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I'm running a SEM in which I have several very positively skewed endogenous variables. Unfortunately, even when I log transform these variables they are still quite non-normal. Kline (2011) p64 writes that "Some distributions can be so severely non-normal that basically no transformation will work", and so I gave up trying to transform them more.

Kline (2011) provides another option on p177-178:

[An] option for analyzing continuous but severely non-normal endogenous variables is to use a normal theory method (i.e., ML estimation) but with nonparametric bootstrapping, which assumes only that the population and sample distributions have the same shape. In a bootstrap approach, parameters, standard errors, and model test statistics are estimated with empirical sampling distributions from large numbers of generated samples. Results of a computer simulation study by Nevitt and Hancock (2001) indicate that bootstrap estimates for a measurement model were generally less biased compared with those from standard ML estimation under conditions of non-normality and for sample sizes of N ≥ 200. For N = 100, however, bootstrapped estimates had relatively large standard errors, and many generated samples were unusable due to problems such as nonpositive definite covariance matrices. These problems are consistent with the caution by Yung and Bentler (1996) that a small sample size will not typically render accurate bootstrapped results.

In this answer @michael-chernick writes that

The theory of the bootstrap involves showing consistency of the estimate. So it can be shown in theory that it works for large samples. But it can also work in small samples. I have seen it work for classification error rate estimation particularly well in small sample sizes such as 20 for bivariate data.

Some questions:
1. Those two quotes seem at face value to be in conflict with each other, but I note that @michael-chernick was answering a question that did not involve SEM. Does SEM require a larger original sample size for successful bootstrapping? If so, why?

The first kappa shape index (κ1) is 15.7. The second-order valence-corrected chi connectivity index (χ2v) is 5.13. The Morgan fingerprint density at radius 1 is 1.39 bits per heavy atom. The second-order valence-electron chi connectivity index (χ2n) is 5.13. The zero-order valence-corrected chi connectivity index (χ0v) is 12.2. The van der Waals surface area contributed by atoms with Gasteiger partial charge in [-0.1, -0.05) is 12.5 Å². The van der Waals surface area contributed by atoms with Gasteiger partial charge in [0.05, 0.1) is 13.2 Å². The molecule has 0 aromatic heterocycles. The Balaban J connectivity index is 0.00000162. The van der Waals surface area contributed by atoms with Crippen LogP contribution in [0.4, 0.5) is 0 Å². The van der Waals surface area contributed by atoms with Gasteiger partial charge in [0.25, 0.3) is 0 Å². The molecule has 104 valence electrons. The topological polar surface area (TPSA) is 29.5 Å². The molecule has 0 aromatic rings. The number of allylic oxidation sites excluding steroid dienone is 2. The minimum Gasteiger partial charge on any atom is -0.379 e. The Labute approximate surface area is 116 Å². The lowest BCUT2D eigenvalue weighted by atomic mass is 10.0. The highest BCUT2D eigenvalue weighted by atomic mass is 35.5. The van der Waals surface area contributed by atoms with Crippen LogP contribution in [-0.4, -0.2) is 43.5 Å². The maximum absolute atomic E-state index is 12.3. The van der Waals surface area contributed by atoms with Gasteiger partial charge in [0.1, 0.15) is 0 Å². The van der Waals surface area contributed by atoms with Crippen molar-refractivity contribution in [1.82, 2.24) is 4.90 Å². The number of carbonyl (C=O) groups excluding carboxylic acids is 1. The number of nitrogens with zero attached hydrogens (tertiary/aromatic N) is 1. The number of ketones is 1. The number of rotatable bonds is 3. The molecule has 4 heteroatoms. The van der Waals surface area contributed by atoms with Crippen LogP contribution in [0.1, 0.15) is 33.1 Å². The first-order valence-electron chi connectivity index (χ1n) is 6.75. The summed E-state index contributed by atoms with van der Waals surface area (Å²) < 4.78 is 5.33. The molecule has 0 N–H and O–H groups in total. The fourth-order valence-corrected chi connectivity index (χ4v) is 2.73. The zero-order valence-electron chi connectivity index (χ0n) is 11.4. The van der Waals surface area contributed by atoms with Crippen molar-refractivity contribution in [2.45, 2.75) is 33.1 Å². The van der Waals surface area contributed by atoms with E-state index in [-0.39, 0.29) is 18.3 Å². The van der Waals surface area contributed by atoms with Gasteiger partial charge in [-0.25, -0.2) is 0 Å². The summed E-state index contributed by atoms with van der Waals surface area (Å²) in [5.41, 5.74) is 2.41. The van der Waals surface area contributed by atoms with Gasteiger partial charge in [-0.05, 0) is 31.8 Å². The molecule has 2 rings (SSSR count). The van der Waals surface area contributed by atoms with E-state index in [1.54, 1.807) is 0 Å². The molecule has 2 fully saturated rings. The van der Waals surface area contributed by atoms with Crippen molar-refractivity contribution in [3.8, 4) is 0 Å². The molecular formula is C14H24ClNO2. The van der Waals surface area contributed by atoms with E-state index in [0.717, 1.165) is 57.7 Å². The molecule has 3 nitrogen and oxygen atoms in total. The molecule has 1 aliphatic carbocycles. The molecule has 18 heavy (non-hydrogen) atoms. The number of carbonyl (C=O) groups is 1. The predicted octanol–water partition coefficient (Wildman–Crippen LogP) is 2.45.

2. If Kline is right that bootstrapping will work poorly with a low N, what should I do if I have a low N? Say for the sake of argument I have a sample size of 100 and no way to collect more data. Should I go ahead with bootstrapping, and if so should I bootstrap using the transformed variable (remembering that the transformation didn't do a great job of resolving the non-normality) or the original variable?

Kline, R. B. (2011). Principles and practice of structural equation modeling. Guilford publications. Chicago

Yung, Y. F., & Bentler, P. M. (1996). Bootstrapping techniques in analysis of mean and covariance structures. Advanced structural equation modeling: Issues and techniques, 195-226.

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  • $\begingroup$ I might note that Michael's answer does not claim that the bootstrap works unconditionally in small samples. The more pertinent question may be: in what cases does the bootstrap work well in small samples? $\endgroup$ – AdamO Jan 17 '18 at 21:57
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Yes, SEM requires a larger size. The reason being that SEM is doing two things: First, it's trying to find a model, and then it finds the standard errors of that model.

There are two problems. The first is that you will have trouble estimating the model(s).

If you have problems with your standard errors (because, say, of non-normality) then bootstrapping might help you. But if you try to run a SEM model with a small sample size, you'll find that you don't get a sensible model to interpret - the model will frequently not converge, or converge with out of bounds estimates (variances < 0; correlations > 1 [perhaps MUCH greater than one - one sometimes sees correlations that are in the three digit range]).

So when you try to bootstrap a model with a small sample size you might find that 25% of the bootstrap samples are clearly wacky and should be discarded. And some proportion of the rest are also wacky, but you don't have a good way to decide which ones. If you did, you could go ahead and use the standard errors.

The second problem is that ML tends to be biased in small samples.

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The sandwich standard error estimator is a first order approximation to the bootstrap because it considers the empirical influence function of the data. You may know it by other names such as the Heteroscedasticity Consistent estimator, the Huber White standard error, or even just robust standard erorrs. Unlike the bootstrap, the sandwich is solved analytically, and while it performs poorly in small samples like the bootstrap, it does not perform quite as badly and generally converges faster to the solution than the bootstrap. Most SEM implementations have options to estimate the sandwich standard error as a 3rd alternative to model based or bootstrap standard errors.

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